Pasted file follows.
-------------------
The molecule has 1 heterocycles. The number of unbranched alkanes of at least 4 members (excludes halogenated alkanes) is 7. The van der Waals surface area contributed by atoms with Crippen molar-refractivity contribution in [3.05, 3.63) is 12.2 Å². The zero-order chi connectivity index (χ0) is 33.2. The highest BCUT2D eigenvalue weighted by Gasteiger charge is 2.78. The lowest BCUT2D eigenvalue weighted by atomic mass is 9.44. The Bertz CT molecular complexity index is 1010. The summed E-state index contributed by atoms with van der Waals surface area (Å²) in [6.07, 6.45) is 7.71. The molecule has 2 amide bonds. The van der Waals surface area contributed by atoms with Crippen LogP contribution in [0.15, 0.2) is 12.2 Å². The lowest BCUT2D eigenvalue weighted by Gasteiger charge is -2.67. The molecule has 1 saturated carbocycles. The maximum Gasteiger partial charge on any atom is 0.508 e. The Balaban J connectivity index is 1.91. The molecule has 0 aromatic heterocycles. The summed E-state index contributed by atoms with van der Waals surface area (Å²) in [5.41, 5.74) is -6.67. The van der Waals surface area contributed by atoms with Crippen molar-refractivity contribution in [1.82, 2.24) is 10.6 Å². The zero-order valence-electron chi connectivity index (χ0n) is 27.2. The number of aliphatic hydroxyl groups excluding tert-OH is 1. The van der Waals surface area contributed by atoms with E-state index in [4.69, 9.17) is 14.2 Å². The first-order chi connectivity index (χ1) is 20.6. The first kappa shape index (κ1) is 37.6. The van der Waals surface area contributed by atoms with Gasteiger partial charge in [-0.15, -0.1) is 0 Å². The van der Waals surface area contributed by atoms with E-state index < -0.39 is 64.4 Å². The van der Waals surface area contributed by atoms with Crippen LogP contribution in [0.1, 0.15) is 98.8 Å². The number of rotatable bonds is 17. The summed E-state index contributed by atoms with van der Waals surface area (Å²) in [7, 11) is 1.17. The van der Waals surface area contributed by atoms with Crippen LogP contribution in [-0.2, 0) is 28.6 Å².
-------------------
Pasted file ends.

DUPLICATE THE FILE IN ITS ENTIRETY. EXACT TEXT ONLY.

The molecule has 1 heterocycles. The number of unbranched alkanes of at least 4 members (excludes halogenated alkanes) is 7. The van der Waals surface area contributed by atoms with Crippen molar-refractivity contribution in [3.05, 3.63) is 12.2 Å². The zero-order chi connectivity index (χ0) is 33.2. The highest BCUT2D eigenvalue weighted by Gasteiger charge is 2.78. The lowest BCUT2D eigenvalue weighted by atomic mass is 9.44. The Bertz CT molecular complexity index is 1010. The summed E-state index contributed by atoms with van der Waals surface area (Å²) in [6.07, 6.45) is 7.71. The molecule has 2 amide bonds. The van der Waals surface area contributed by atoms with Crippen LogP contribution in [0.15, 0.2) is 12.2 Å². The lowest BCUT2D eigenvalue weighted by Gasteiger charge is -2.67. The molecule has 1 saturated carbocycles. The maximum Gasteiger partial charge on any atom is 0.508 e. The Balaban J connectivity index is 1.91. The molecule has 0 aromatic heterocycles. The summed E-state index contributed by atoms with van der Waals surface area (Å²) in [5.41, 5.74) is -6.67. The van der Waals surface area contributed by atoms with Crippen molar-refractivity contribution in [1.82, 2.24) is 10.6 Å². The zero-order valence-electron chi connectivity index (χ0n) is 27.2. The number of aliphatic hydroxyl groups excluding tert-OH is 1. The van der Waals surface area contributed by atoms with E-state index in [4.69, 9.17) is 14.2 Å². The first-order chi connectivity index (χ1) is 20.6. The first kappa shape index (κ1) is 37.6. The van der Waals surface area contributed by atoms with Gasteiger partial charge in [-0.15, -0.1) is 0 Å². The van der Waals surface area contributed by atoms with E-state index < -0.39 is 64.4 Å². The van der Waals surface area contributed by atoms with Crippen LogP contribution in [0.1, 0.15) is 98.8 Å². The number of rotatable bonds is 17. The summed E-state index contributed by atoms with van der Waals surface area (Å²) in [7, 11) is 1.17. The van der Waals surface area contributed by atoms with Crippen LogP contribution in [-0.2, 0) is 28.6 Å².